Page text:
|MJ waiting for an audience at College of the Rockies|
I agreed to write for the Guardian after being asked by so many people why I lived in Cranbrook and wrote about "some place" in Ontario all the time. After having lived here for almost 24 years I agreed.
Anyway, it struck me that I have been doing and teaching communications, journalism and related things for at least 56 years now, starting with a Chapleau High School column in the long gone Mid-North News in 1957. Shortly after Joy (Evans) Heft joined me.
By late 1958 I was also co-hosting a weekly teen television program on CHAP-TV with Phyllis Chrusoskie and Gary Foran.
Never did I think that all these years later I would still be writing about Chapleau, but it is now coming up on four years since Mario Lafreniere invited me to write for the Chapleau Express. Never did I think when I was a student at CHS that I would spend most of my life as a storyteller working on those first rough drafts of history.
|MJ as young reporter circa 1968|
Robert 'Bob' Fife, now Ottawa Bureau Chief for CTV News, but a "Chapleau boy" contacted me to ask if I would cover a test of the nuclear winter theory that would be conducted near Chapleau in the early 1980s for the United Press news service. The story appeared on the front page of many newspapers in the United States.
The other was an interview with Pierre Trudeau, when he was prime minister of Canada, at the Chapleau CPR station for CBC Television News. Mr. Trudeau was travelling by train across Canada with his sons, one of whom Justin is now leader of the Liberal Party of Canada. In Revelstoke, BC, just down the road from me now, hecklers had thrown eggs at Mr. Trudeau's railway car.
|CHS dance late 1950s.. thanks Ian Macdonald|
Let's go back to Chapleau 1958 for a moment and see some of the happenings at CHS and in the community. And thanks to Doug Greig for sending me some of those columns from the Mid-North News.
The CHS hockey league was underway and the Redmen and Eskimos met in the season opener at the Chapleau Memorial Arena. In an exciting start to the season, the Redmen won 5-3 -- only one problem. As yet the teams did not have sweaters, and it was difficult to distinguish between the teams. Problem was solved when always generous Chapleau merchants and others supplied them.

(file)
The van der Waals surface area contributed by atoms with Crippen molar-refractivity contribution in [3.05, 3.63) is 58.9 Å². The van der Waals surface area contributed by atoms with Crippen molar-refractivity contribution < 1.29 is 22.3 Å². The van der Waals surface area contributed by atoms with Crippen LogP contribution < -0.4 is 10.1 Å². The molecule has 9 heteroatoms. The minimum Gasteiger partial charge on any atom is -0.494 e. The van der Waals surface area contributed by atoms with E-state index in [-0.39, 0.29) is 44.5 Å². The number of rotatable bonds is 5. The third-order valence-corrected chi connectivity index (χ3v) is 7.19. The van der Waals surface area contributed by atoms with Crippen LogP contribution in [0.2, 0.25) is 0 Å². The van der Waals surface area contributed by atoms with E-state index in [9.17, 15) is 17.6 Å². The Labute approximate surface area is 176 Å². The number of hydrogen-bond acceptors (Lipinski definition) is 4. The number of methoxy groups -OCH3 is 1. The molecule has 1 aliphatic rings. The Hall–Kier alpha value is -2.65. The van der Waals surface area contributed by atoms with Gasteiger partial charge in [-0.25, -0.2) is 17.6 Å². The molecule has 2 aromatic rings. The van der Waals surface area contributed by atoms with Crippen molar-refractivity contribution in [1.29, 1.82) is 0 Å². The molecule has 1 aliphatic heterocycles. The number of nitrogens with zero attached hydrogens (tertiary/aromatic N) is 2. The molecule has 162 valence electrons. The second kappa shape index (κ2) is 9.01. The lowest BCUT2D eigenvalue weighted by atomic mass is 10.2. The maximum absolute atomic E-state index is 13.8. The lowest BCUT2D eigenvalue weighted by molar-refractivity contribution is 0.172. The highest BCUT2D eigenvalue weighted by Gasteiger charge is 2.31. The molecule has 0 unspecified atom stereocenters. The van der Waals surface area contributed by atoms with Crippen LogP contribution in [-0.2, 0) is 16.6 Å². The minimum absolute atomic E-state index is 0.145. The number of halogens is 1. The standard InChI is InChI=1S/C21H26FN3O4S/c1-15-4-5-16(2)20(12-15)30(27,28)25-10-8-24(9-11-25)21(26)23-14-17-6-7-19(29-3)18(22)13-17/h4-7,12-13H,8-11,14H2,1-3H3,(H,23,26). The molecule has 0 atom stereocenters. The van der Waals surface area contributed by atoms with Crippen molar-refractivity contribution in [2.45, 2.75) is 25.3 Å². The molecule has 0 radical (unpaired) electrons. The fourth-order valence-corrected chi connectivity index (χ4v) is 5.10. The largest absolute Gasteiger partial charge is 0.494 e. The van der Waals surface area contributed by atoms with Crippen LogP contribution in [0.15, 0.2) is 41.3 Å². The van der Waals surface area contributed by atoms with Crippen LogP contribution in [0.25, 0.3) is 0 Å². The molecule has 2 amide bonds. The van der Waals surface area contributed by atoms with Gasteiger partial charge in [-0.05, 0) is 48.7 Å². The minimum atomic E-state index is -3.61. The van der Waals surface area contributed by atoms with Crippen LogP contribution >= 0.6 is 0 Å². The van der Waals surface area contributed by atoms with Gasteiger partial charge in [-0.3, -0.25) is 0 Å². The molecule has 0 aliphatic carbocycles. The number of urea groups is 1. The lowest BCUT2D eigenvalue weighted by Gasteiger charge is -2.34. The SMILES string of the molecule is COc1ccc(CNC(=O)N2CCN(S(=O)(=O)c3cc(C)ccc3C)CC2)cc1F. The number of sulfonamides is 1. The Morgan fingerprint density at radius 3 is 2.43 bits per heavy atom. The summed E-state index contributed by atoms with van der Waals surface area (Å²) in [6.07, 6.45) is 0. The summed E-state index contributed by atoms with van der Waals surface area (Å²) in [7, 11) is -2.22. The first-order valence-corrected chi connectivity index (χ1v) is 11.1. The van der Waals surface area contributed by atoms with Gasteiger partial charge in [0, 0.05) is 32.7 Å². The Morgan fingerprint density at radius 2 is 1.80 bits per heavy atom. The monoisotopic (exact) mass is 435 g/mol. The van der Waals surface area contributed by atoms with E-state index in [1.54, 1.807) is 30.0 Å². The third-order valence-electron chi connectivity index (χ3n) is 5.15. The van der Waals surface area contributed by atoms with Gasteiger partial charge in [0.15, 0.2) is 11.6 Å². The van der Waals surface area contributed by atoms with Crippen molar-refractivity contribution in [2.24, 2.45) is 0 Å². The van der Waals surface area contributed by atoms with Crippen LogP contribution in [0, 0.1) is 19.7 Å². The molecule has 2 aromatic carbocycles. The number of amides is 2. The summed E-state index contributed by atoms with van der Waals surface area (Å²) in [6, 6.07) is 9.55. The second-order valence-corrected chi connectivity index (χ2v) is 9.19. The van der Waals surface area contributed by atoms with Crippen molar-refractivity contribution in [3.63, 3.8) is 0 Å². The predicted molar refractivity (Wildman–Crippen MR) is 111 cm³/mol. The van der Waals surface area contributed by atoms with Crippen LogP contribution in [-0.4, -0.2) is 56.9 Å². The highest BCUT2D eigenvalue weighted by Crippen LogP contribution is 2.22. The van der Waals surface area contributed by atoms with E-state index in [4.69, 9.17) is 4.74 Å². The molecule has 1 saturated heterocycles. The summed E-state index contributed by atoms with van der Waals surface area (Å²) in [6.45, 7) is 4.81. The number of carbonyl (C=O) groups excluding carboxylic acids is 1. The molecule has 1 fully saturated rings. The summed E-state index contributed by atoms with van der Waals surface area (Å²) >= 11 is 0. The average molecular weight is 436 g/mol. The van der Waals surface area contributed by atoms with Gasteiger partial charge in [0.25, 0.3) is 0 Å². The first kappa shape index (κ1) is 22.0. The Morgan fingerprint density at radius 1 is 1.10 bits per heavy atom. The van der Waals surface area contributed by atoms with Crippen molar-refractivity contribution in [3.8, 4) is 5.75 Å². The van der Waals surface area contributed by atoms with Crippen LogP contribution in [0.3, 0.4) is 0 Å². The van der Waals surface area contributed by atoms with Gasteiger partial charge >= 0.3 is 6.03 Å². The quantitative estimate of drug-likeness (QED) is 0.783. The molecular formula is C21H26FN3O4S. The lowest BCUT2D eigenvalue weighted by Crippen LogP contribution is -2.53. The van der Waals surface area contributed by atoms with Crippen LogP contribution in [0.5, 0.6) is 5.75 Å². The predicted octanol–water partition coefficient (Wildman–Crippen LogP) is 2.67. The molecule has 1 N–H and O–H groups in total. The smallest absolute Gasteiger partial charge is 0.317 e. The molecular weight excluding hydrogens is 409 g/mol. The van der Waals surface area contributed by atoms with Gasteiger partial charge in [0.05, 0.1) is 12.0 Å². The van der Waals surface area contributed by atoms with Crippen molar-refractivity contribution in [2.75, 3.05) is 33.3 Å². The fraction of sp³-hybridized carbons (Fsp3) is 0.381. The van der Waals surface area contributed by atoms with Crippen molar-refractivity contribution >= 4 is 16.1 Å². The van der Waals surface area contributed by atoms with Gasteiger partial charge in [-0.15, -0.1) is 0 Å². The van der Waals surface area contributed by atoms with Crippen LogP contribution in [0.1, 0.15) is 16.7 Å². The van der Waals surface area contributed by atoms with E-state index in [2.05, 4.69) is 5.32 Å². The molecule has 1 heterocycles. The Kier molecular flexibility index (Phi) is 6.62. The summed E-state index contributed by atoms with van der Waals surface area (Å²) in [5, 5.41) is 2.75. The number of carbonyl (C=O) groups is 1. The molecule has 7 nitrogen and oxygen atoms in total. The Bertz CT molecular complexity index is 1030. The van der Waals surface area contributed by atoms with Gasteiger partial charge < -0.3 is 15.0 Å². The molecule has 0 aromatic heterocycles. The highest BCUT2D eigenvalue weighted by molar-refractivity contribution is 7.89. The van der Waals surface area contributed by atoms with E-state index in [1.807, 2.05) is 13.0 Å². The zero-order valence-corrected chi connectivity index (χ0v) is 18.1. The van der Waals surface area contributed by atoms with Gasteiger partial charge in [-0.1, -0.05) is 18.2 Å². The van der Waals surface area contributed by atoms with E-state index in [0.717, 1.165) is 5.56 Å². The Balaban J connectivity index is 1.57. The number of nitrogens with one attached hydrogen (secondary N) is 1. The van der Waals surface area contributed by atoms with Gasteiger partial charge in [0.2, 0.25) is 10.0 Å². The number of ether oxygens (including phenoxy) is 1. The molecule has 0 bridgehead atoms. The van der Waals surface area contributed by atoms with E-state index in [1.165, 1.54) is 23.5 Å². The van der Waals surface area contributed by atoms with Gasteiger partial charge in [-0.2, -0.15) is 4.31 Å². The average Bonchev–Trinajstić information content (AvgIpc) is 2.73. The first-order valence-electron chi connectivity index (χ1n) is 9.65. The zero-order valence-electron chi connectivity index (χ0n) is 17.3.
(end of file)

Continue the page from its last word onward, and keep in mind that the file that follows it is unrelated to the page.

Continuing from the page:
|Harry Hong, Roger Mizuguchi, Harry Pellow CHS hockey|
Back at the school, Angelo Bucciarelli, and Des Delaney, president and chairman of the vocational services committee of the Chapleau Rotary Club respectively, presented a plaque to the school. The 120 students attended an assembly where several melodies were sung with Alison McMillan as pianist. The plaque was presented to Jim Schafer, Student Council president.
For the first time CHS had entered a curling team in a schoolboy bospiel in Espanola. Players were Brian Demers, Jim Cockburn, Vince Crichton and Bill McLeod and apparently they gave a "creditable performance".
|CHS dance.. thanks Ian Macdonald|
Speaking of house parties, Jim Ennis threw a big one, which as I recall was open to all CHS students. I don't recall how many showed up but after reading the column Joy and i wrote about it, his house was packed, and to this day I remember it as a great get together.
Jim and friends had decorated and we danced to the music of records on the new hi-fi Jim had built. It was an evening of "fun and frolic".
I saw the letter in the Chapleau Express from Joanne Moyle in which she wrote that "Mike Morris was the best dancer in town." Thanks Joanne , it was good for my ego, but I think many could challenge me for the title. But, just in case, some do challenge, I warn them that I have just started a cardio aquafit program at the local swimming pool.
I wrote in my first column for the Cranbrook Guardian that I am one of those most blessed people who have never really worked one day because I have been able to spend it living, in the words of Reynolds Price, the American writer, with the sound of story as the dominant sound in my life.
Story has been central to me whether I was playing in the living room with my grandfather George Hunt bringing the history of England alive, or listening to other grandfather Harry Morris share stories of hunting and fishing and portaging. or creating my own plays for the Junior Red Cross Society performances in Grade 4 at Chapleau Public School. Brian and Teddy Demers, Alison McMillan and I created a real swashbuckler, sword fights and all, with costumes made by Mrs Marianne Demers.
|Mom as a young teacher|
Thanks to my mother, Muriel E (Hunt) Morris, who instilled a love of reading in me before I could hardly walk, and gave me the freedom to explore all the great children's literature of my time, story has been the place where I have lived.
Little did I realize that my experience as the Chapleau High School reporter for the long gone Mid North News, and a television program on CHAP TV would lead to a lifetime spent telling stories,talking about the stories of others and helping students write their own stories, in classrooms in Ontario and British Columbia. And people even hired me to write stories about people and events for daily newspapers, television, magazines and the internet. I have been most privileged to have worked with great storytellers in Ontario, Manitoba, Saskatchewan, Alberta, the United States and now British Columbia.